Short of genetic sampling, an ultrasound is probably the most reliable method for gender prediction. One of the biggest factors in how reliable an ultrasound will be for gender prediction is how early it is used. If an ultrasound is used for gender prediction too soon, it is very likely that the result may either not be very accurate, or at the very least may not be very clear.
How soon an ultrasound can be used for gender prediction also depends on other factors, as well. The position of the baby plays a role in gender prediction. The thickness of the abdominal wall will also determine how soon an ultrasound can be used for gender prediction, as a thicker abdominal wall can delay gender prediction for sometimes as many as 10 weeks.
Generally speaking, with all of the other factors being equal, an ultrasound can be used for gender prediction by around the 20th week of pregnancy. Having said this, the fact of the matter is that an ultrasound can be used for gender prediction much earlier, sometimes as early as 11 or 12 weeks if the latest ultrasound equipment is being used. Of course, the later that the ultrasound is used for gender prediction, the more accurate the results will be. The optimal time frame, in terms of the reliability of gender prediction when an ultrasound is used, is right around the 20 week mark.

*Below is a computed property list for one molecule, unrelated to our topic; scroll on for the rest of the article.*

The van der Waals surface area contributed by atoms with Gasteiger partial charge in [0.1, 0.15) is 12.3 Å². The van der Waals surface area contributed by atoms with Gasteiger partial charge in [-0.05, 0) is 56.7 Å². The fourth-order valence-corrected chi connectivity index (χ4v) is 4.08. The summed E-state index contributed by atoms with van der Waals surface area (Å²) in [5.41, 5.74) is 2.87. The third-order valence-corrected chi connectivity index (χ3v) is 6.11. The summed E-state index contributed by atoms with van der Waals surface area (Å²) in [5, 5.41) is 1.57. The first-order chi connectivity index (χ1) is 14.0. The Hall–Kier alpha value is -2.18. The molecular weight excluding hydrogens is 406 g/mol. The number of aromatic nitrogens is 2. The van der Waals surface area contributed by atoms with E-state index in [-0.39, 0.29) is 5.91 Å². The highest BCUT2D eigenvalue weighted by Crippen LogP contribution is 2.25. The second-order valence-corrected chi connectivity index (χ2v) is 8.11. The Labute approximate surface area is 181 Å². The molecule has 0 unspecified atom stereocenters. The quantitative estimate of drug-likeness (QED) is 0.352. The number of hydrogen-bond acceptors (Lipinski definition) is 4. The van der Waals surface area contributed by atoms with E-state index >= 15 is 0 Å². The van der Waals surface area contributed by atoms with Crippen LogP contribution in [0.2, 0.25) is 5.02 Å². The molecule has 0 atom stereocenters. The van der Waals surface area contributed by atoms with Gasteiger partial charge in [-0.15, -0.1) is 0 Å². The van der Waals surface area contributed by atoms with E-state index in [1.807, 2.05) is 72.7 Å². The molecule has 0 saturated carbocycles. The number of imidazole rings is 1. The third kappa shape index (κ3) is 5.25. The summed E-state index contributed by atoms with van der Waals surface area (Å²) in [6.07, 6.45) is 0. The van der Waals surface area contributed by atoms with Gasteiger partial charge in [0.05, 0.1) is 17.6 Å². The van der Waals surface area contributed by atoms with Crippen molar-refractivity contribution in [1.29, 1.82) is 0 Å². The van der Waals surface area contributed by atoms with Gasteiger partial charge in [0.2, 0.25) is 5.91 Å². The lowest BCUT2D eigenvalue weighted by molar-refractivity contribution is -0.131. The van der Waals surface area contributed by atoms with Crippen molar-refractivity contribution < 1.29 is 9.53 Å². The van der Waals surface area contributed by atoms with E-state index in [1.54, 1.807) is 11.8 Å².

It is also important to keep in mind, when an ultrasound is used for gender prediction, that the skill level as well as the experience of the person who is operating the ultrasound equipment plays a role in both whether or not gender can be predicted, and whether or not that gender prediction will be accurate. Also, some ultrasound technicians may predict that the baby’s gender is female when, rather than actually seeing the female genitals, they cannot see a penis on the ultrasound. When your ultrasound technician predicts the gender to be female, it is worth asking whether she actually sees the female genitals, or whether her prediction is based on the absence of a penis only.